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Asmat – A Summer Internship In Rajasthan That Gave Me A Bag Full Of Memories

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By Bhanvi Satija:

Asmat is a non-governmental organisation started by a group of students studying at Lady Shri Ram College. It aims to bring about change at the grassroots level, by attempting to bring change in the thought process of the rural citizens to make equality between genders, caste, class and financial literacy a reality. One of the ways in which it fulfils this aim is by sending a team of volunteers-cum-interns to Soda, a village in Rajasthan – once every six months. I had the opportunity of being selected as one of the interns for the Summer Internship Program 2016, and my work involved ideating and designing plans for implementation in Soda; and conducting the sessions there with different target groups – men, women as well as children.

After being rejected three times straight, the confirmation email for the Asmat Summer Internship finally greeted me one beautiful day in March 2016. Despite the sheer joy of the moment I knew one thing – it wasn’t going to be easy – Asmat had taught me my first lesson in a very subtle and powerful way. My journey started that very day – when I went back home from college and shared my joy with my parents. “Who are they? What do these people do?”, “Why do you want to work with an NGO?”, “How will you go, come back and what work will you be doing there?” These were some of the questions which I had to answer. To be honest, I only had incomplete answers to their questions, and while their concerns were genuine I was very clear about one thing – I was going as part of this program. While things resumed to normal after that day, a barrage of questions came from my parents now and then.

Meanwhile, we had been divided into different teams. I was glad to have been part of the team which designed lessons for the women in Soda. For the next month or so, we planned sessions and discussions over WhatsApp became a regular affair until it was time to leave. As I boarded my early morning train to Jaipur, I was nervous yet excited. The train journey was a short one, and it got over before one could have a conversation with all of their teammates – since everyone worked in different teams. After reaching, we hogged on our lunch – for we had no idea what food we would be getting for the next twelve days – and waited for the minibus which would take us to Soda. The bus arrived sometime in the afternoon. As I saw the previous batch of interns (summer means two sets of Asmat volunteers in Soda) say their goodbyes to the core team, I felt the enthusiasm and energy of Asmat in full swing. That’s when I knew I was in for an inexplicable journey.

The village I went to is divided into several ‘dhanis’ (hamlets), and the ones I had the opportunity to go to were – ‘Main Soda’ and Dagdiyon ki Dhani. There are several aspects and layers about my visit to Soda, but my favourite part remains my time with the children of Soda. The children in both the dhanis, were incredibly enthusiastic and they made me feel at home in no time.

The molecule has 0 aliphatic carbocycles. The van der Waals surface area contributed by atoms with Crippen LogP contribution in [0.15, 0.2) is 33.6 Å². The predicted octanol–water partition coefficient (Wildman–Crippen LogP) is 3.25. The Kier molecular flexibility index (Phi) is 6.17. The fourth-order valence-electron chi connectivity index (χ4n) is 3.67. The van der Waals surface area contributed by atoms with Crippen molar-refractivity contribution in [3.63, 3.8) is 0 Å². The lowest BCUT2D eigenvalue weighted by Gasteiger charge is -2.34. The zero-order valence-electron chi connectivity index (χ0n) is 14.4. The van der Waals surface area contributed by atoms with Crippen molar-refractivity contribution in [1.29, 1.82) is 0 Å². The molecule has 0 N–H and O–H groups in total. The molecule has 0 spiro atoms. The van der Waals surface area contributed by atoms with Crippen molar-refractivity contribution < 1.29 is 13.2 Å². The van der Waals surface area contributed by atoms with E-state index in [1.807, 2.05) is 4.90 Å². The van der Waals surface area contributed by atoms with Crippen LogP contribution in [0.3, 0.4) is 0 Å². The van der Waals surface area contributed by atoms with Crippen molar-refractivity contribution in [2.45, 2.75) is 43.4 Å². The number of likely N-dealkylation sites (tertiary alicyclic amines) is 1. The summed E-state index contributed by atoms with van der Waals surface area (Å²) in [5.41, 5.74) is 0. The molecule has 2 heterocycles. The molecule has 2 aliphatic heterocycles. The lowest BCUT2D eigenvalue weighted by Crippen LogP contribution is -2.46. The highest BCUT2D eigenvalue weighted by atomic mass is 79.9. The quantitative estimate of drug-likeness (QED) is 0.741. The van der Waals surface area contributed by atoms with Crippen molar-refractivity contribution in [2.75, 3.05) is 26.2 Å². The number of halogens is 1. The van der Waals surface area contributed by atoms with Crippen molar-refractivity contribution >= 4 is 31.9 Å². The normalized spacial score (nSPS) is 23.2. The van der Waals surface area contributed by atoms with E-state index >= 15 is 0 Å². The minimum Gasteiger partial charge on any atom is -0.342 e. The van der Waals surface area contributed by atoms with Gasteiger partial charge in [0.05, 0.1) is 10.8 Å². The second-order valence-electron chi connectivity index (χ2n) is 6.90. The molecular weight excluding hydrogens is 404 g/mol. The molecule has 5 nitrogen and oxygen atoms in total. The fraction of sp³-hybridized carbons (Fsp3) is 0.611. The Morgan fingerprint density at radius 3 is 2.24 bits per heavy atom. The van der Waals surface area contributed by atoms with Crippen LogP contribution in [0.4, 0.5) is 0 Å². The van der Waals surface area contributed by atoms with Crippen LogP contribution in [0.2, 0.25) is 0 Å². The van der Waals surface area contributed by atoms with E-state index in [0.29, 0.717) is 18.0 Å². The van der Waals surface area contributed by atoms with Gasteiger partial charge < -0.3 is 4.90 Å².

While you will never be able to match their level of energy, you will also find it hard to sit down even for a second – because you don’t want to miss out on any moment with these kids. These kids shower you with unconditional love and the fact that they are probably meeting you for the first time, doesn’t affect them at all! Our team held various sessions with the children in Soda – literacy sessions, cleanliness and sanitation sessions, as well as gender sensitisation sessions. Before and after each session, the kids used to play one game with us – their only incentive to sit quietly through the session. For the twelve days in Soda, each day there had to be a new game to play – ‘I sent a letter to my father’, ‘red letter’, ‘ice-water’ and much more. My time with the children took me back to my carefree childhood days – playing out with your friends till your parents dragged you inside.


The children in Soda, have their unique way of showing how much you mean to them. Some of them, literally think of you as a tree and will climb onto your back –sometimes, in a group of more than two people. One of my favourite memories with the children remains of telling them about ‘group hug’. It didn’t happen in one day, of course, but I had no idea it would take them about ten days to pick up this habit. But once they did, they would never let go of the group hug; and it was one of these group hugs that made me cry on my last day with these children.

My time in Soda taught me things that I could never learn in a classroom, or in the privileged environment from where I belong. More importantly, it has helped me become a better version of myself. It made me realise I have strengths undiscovered earlier. I also overcame weaknesses I never thought I could. Apart from the numerous subtle, yet powerful lessons, Asmat and Soda gave me a bag full of memories and some of the best teammates to work with – and for this ultimate combination of things alone, I think each one of you should visit Soda at least once.

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Let’s Talk Period aims to change this by

Find out more about her campaign here.

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A former Assistant Secretary with the Ministry of Women and Child Development in West Bengal for three months, Lakshmi Bhavya has been championing the cause of menstrual hygiene in her district. By associating herself with the Lalana Campaign, a holistic menstrual hygiene awareness campaign which is conducted by the Anahat NGO, Lakshmi has been slowly breaking taboos when it comes to periods and menstrual hygiene.

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